At a 2017 workshop in Chennai to understand people’s hope for a human immunodeficiency virus (HIV) vaccine, a participant said such a vaccine may make society more “morally corrupt”. He believed that a preventive vaccine may encourage more people to engage in unsafe sex with multiple partners. The respondent had HIV and had experienced stigma and discrimination.
This is called survivor’s bias, a common behavioural reaction, but there is a lesson in his response for HIV vaccine developers — the acceptability of an HIV vaccine will not be an easy journey.
The first human trials of a series of mRNA-based vaccines against HIV began in early 2022 in the US. As epidemiologists and virologists express ‘cautious optimism’ about their success, it is important to engage behavioural scientists from these early stages of development about a possible rollout.
Vaccine hesitancy is a growing concern that WHO has ranked as top ten threats to global health. Given that hesitancy stems from distrust, the issue must be tackled right from the stage when the product is being designed.
Experience shows it is prudent to involve end-users and communities in vaccine development. Social, cultural and religious beliefs can support or undo the benefit of biomedical innovations. In the past, we saw this with vaccinations for smallpox and polio, and more recently with human papillomavirus (HPV) and COVID-19. Individual and community beliefs, lack of trust, quality of support, stigma, and other factors impacted the acceptance and uptake of these vaccines. Even PrEP, a daily pill that can prevent HIV, meets resistance due to the stigma associated with the disease and the fear of being labelled as prone to a higher risk of HIV.
For an HIV vaccine to be acceptable, experts need to strategise from users’ behaviour-resistance point of view.
Gagandeep Kang, a professor at the Wellcome Trust Research Laboratory in Christian Medical College Vellore, says bodily integrity matters the most to people while making health-related choices. “In a way, vaccines breach that integrity. An HIV vaccine, whenever it comes in the future, will struggle with this,” she says adding scientists must critically think about how to place biological solutions within prevailing social norms.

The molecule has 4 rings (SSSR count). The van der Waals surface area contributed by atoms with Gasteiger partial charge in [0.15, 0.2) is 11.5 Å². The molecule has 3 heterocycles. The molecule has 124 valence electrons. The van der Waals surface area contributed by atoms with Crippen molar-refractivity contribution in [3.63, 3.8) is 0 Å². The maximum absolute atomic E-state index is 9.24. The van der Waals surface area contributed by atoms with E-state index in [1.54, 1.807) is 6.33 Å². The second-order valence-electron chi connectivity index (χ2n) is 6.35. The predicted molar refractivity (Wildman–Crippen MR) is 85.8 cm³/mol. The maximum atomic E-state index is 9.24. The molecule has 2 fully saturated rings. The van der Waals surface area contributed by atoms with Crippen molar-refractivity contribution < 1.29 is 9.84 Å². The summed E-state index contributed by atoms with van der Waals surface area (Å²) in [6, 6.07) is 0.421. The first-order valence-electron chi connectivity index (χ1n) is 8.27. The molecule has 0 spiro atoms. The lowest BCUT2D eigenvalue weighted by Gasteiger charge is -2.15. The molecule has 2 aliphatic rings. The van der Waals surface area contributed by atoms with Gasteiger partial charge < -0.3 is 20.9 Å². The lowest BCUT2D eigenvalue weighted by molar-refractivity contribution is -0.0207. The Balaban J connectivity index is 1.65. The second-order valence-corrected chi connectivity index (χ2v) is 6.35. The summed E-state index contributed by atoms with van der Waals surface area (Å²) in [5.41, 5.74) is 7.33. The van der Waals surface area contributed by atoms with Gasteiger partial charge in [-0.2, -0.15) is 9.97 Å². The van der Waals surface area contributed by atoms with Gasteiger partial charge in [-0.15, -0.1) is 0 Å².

In his book Change: How to Make Big Things Happen, Damon Centola suggests that, while information and disease spread through ‘simple contagions’, behaviour change often takes place in ‘complex contagions’ meaning it requires multiple sources of reinforcement. If an idea needs to overcome more resistance, it is likely that its acceptance will be like a complex contagion.
Based on Centola’s work, the journey of an HIV vaccine needs to be understood through this prism of complex contagions where an intervention needs to cross some critical barriers:
• Credibility barrier: People may be sceptical about the effectiveness and safety of a vaccine. Therefore, repeated confirmations from a trusted network would matter in such a case. As more people adopt the product, more social proof is garnered. An example is the case of the polio vaccine — the scientific response had to leverage behavioural science knowledge to address growing scepticism. Health authorities partnered with local communities to find credible sources like religious leaders to relay information and nudge communities to get vaccinated.
• Legitimacy barrier: Vaccines must be introduced alongside efforts to reduce situations that fuel fear of embarrassment or social sanctions. Adoption of an HIV vaccine will need social approval to overcome barriers related to stigma and/or embarrassment. The more people in the network get vaccinated, the lesser the perceived social risk.
Mona Balani, a project director at the National Coalition of People living with HIV in India, says uptake for an HIV vaccine might be low due to poor risk perception among people who may be at risk. “Additionally, they might fear social embarrassment or being othered as wanting to take a vaccine would mean acknowledging that they are indulging in unsafe practices,” she points out.